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Comparison: Non-rhyming - Vs- "Haiku"
Posted by: Norm Biss (---.proxy.aol.com)
Date: May 12, 2003 11:17PM

In the thread of "Rhyming -vs- Non-rhyming", I saw no mention of the Japanese form of poetry known as "Haiku". To write a haiku requires a lot of skill due to the fact that you are limited to the number of lines used to get the gist of the poem across. Haiku poems do not rhyme, yet most of them are very beautiful. In the majority of haiku writings, the subject is almost about things occuring naturally, or about nature.

In the poem "The Sandpiper", the weather, the ocean, the beach, uncertainty about the future, and interaction between nature and human beings are projected, but it takes many verses to convey the entire mood.

In a haiku, almost all of the above aforementioned subjects would be brought into play, with a lot less words, no rhyming, and still convey the same feelings in the reader of the haiku.

I havae seen Japanese cry upon reading a haiku, because it was so beautiful. (I spent 5 years in Japan, and 3 years in Okinawa).

Norm Biss
Erie, Pa.


Re: Comparison: Non-rhyming - Vs- "Haiku"
Posted by: Les (---.trlck.ca.charter.com)
Date: May 12, 2003 11:29PM

Norm, you're not alone. Here's a thread about Haiku. For more type in the word Haiku on the search space above your post.

[www.emule.com] />
Les


Re: Comparison: Non-rhyming - Vs- "Haiku"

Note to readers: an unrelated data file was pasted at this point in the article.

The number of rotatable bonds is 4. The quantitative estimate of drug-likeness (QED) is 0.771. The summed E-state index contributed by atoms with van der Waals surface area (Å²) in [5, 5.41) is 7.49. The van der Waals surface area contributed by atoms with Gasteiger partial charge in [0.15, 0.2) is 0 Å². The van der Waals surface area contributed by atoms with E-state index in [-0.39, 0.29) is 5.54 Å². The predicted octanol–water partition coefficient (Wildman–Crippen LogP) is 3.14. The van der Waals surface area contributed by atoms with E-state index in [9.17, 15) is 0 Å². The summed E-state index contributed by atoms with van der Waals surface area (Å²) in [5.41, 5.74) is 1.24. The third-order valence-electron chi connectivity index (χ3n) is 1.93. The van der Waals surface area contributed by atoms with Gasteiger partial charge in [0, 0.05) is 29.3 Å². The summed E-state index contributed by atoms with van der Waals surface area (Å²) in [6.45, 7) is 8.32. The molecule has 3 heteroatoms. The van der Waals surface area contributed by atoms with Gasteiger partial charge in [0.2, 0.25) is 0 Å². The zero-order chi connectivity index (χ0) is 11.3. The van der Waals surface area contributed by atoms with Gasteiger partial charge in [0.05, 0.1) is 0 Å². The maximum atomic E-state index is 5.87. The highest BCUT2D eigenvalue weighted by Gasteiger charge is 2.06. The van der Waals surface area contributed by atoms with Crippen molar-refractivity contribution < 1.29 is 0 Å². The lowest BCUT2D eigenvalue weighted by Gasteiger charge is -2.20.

Posted by: Norm Biss (---.proxy.aol.com)
Date: May 13, 2003 12:09AM

Thanks Les,

Gonna be a long night for me now.

One thing that should be mentioned in regard to haiku, is Japanese sentence structure. For example, in the english language we would say "horses eat grass", while in Japanese, the same thing is said "grass, horses eat it". So if we bear this in mind, the haiku begins to make more sense. That is one of the reasons westerners have problems composing proper haiku.

Norm Biss
Erie, Pa.


Re: Comparison: Non-rhyming - Vs- "Haiku"
Posted by: Marian-NYC (---.nyc1.dsl.speakeasy.net)
Date: May 13, 2003 11:24AM


I'd second what Norm said (though I do not speak or read Japanese). One could argue that "westerners" cannot compose any haiku, proper or not. We can write short poems with X-Y-Z number of syllables per line and a certain imageryab pattern, but calling them "haiku" is a stretch.

And based on Norm's last message, I'm guessing that "westerners" cannot READ haiku, either -- that a Japanese reader is having an experience that simply isn't available to the Yankee mind.


Re: Comparison: Non-rhyming - Vs- "Haiku"
Posted by: Hugh Clary (---.MCLNVA23.covad.net)
Date: May 13, 2003 01:49PM


can westerners write
haiku with anastrophe?
well, yoda, mebbe.


Re: Comparison: Non-rhyming - Vs- "Haiku"
Posted by: Norm Biss (---.proxy.aol.com)
Date: May 13, 2003 02:49PM

Marian seems to have a good grasp of my gist. During my time over there, I did learn the Japanese language (speaking, reading and writing), and it is a very difficult language with a lot of nuances, and a lot of gender based words. For example, I can tell where a person learned the language, ie, in a local Japanese bar speaking with the girls, or professionally. A Japanese female always refers to her self as "watashi", whereas a Japanese male always refers to himself as "boku". And at the end of a sentence, when a Japanese girl says "isn't that so", she will say "So Yo", whereas the masculine version is "So Da".